That Bevis was believed. This distich is part of a description there given of the hardships suffered by Bevis when confined for seven years in a dungeon.
“ Rattes and mice and such smal dere
“ Was his meate that seven yere. Sig. F. iij.
PERCY. (P. 414.) Child Rowland, The word Child (however it came to have this sense) is often applied to KNIGHTS, &c. in old historical fongs and romances ; of this, innumerable instances occur in the Reliques of ancient Englib poetry. See particularly in Vol. I. S. IV. V. 97, where in a description of a' battle between two' knights, we find these lines,
" The Eldridge knighte, he prick'd his steed:
“ Syn Cawline bold abode:
eo foon in iunder fode. See in the fame volumes the ballads concerning the child of Eile, child waters, child Maurice [Vol. III. S. XX.] &c. The fame idion occurs in Spenser's Faerie Queen, where the famous knight Sir Tristram is frequently called Child Tristram. See B. 5. c. II. ft. 8. 13. B. 6. c. 2. ft. 36. ibid. c. 8. f. 15.
PERCY. (P. 473 ) And fire us hence like foxes. So in Harrington's translation of Ariosto, Book 27. Itanza 17.
Ev'n as a foxe whom smoke and fire doth fright
- carry coals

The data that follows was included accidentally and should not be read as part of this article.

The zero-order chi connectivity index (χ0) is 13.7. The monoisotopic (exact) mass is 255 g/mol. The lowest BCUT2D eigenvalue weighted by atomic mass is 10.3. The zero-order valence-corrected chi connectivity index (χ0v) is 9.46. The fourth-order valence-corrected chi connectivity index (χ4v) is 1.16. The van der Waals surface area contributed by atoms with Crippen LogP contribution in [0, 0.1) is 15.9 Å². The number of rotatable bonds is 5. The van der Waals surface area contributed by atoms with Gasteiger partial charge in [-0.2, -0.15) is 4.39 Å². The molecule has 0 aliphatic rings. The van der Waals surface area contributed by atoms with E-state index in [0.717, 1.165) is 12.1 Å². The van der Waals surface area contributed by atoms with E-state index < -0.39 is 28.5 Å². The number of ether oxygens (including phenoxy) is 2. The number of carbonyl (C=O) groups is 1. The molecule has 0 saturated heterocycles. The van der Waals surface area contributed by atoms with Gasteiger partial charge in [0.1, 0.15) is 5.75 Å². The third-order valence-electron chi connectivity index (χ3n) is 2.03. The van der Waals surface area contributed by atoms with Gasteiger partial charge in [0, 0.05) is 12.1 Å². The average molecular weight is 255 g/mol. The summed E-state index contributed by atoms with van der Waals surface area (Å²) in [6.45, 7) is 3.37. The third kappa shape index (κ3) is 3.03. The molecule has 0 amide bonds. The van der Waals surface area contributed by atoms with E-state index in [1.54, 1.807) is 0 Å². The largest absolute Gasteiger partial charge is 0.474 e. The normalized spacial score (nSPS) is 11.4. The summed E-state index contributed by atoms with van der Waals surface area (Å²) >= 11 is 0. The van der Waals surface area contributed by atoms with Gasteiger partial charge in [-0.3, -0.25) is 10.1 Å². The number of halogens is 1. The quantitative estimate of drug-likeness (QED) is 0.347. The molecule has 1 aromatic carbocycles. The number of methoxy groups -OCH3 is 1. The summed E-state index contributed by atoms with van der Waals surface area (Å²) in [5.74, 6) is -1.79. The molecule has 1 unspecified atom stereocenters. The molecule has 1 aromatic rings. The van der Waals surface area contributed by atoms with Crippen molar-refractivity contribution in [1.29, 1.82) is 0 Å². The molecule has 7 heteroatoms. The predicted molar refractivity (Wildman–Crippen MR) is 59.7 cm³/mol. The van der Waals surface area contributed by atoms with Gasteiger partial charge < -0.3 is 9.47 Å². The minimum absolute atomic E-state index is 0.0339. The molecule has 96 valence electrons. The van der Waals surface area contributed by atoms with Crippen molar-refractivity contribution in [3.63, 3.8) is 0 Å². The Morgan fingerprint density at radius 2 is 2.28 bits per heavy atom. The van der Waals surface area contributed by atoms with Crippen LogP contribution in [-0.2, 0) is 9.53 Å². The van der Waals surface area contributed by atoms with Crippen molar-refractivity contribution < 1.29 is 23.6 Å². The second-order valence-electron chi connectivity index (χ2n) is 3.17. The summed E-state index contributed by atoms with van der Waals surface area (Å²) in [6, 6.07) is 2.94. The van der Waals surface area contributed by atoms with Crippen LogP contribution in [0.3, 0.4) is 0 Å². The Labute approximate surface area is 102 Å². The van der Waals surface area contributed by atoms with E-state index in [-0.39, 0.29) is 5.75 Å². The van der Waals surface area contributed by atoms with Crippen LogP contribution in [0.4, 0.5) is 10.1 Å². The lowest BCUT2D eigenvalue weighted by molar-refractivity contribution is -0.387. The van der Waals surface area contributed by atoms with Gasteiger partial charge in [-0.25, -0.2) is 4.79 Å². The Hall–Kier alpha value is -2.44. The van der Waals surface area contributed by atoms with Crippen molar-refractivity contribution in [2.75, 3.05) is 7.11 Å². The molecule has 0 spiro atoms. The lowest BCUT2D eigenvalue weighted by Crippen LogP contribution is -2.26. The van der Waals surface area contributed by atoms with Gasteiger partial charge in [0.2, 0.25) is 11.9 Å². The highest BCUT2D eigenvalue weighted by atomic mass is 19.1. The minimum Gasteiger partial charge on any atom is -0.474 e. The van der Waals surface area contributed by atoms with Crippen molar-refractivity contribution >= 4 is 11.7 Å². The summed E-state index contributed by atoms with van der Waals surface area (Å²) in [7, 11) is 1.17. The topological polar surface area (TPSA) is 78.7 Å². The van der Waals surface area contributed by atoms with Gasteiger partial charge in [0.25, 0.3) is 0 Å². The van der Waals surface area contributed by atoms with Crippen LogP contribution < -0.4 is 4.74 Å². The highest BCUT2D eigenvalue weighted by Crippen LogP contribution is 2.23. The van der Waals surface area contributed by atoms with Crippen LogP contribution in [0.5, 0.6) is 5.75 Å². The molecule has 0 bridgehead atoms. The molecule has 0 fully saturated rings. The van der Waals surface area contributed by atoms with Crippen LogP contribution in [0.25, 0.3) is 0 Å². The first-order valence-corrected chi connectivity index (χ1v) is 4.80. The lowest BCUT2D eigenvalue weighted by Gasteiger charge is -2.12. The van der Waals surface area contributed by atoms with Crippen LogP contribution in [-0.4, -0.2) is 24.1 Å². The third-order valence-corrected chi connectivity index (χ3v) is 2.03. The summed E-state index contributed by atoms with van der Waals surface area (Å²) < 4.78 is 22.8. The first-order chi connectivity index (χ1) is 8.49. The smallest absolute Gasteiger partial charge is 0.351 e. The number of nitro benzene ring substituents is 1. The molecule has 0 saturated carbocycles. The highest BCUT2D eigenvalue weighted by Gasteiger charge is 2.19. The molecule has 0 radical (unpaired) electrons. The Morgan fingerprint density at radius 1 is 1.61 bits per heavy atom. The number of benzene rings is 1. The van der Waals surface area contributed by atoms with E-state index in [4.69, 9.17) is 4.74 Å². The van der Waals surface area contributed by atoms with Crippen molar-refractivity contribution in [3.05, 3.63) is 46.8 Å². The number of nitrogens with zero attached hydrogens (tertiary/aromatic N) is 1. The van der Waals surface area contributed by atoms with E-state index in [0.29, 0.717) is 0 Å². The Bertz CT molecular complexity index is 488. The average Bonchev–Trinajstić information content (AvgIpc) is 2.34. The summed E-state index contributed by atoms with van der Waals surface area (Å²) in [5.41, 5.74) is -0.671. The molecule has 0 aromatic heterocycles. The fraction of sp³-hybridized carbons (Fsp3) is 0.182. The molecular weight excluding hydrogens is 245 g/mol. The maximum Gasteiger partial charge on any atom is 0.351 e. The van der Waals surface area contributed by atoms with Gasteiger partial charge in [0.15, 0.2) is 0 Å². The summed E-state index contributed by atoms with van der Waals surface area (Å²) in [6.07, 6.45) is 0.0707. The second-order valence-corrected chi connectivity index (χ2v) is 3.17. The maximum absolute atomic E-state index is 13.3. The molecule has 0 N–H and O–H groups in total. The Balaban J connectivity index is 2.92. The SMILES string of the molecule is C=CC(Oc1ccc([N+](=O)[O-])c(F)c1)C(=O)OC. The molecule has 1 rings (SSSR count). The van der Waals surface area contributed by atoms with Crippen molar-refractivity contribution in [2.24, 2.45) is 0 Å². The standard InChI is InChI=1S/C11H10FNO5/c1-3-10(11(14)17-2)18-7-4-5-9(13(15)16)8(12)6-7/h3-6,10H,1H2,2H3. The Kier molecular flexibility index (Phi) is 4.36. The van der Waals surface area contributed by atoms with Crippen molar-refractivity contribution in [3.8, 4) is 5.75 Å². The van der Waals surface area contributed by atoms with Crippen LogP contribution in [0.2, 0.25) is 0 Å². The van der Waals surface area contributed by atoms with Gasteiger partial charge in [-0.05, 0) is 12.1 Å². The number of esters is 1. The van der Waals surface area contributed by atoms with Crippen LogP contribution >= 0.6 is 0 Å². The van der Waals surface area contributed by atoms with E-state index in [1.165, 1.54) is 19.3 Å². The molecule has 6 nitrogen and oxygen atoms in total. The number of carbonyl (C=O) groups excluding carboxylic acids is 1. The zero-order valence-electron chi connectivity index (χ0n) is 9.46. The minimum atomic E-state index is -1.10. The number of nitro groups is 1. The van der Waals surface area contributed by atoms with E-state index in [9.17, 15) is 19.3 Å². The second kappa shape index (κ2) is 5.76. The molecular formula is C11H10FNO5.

This phrase continued to be in use down to the middle of the last century in a little satirical piece of Sir John Birkenhead, intitled, “Two centuries [of Books] of St. Paul's Church. yard, &c.” published after the death of K. Cha. I. N° 22. page 50, is intitled “ FIRE, FIRE! a small manual, dedicated ' to Sir Arthur Haselridge; in which it is plainly proved by a “ whole chauldron of scripture, that John Lilburn will not « CARRY COALS. By Dr. Gouge.
• PERCY. (P. 12.) Rom. Out
I take out not to be an imperfect part of a sentence cut off by apofiopesis; but rather the interjection still used in the north, where they say Out! much in the same sense as we say Sye! ------ Romeu indeed afterwards tags a sentence with it. but that he is led into by Benvolio's supplement to the first Out. So p. 116. Out alas! We's cold.
PERCY. (P. 26.) The date is out of such prolixity. Shakespeare has written a marque which the reader will find introduced in the 4th act of the Tempest. It would have been difficult for the reverend annotator to have proved they were discontinued during any period of Shakespeare's life.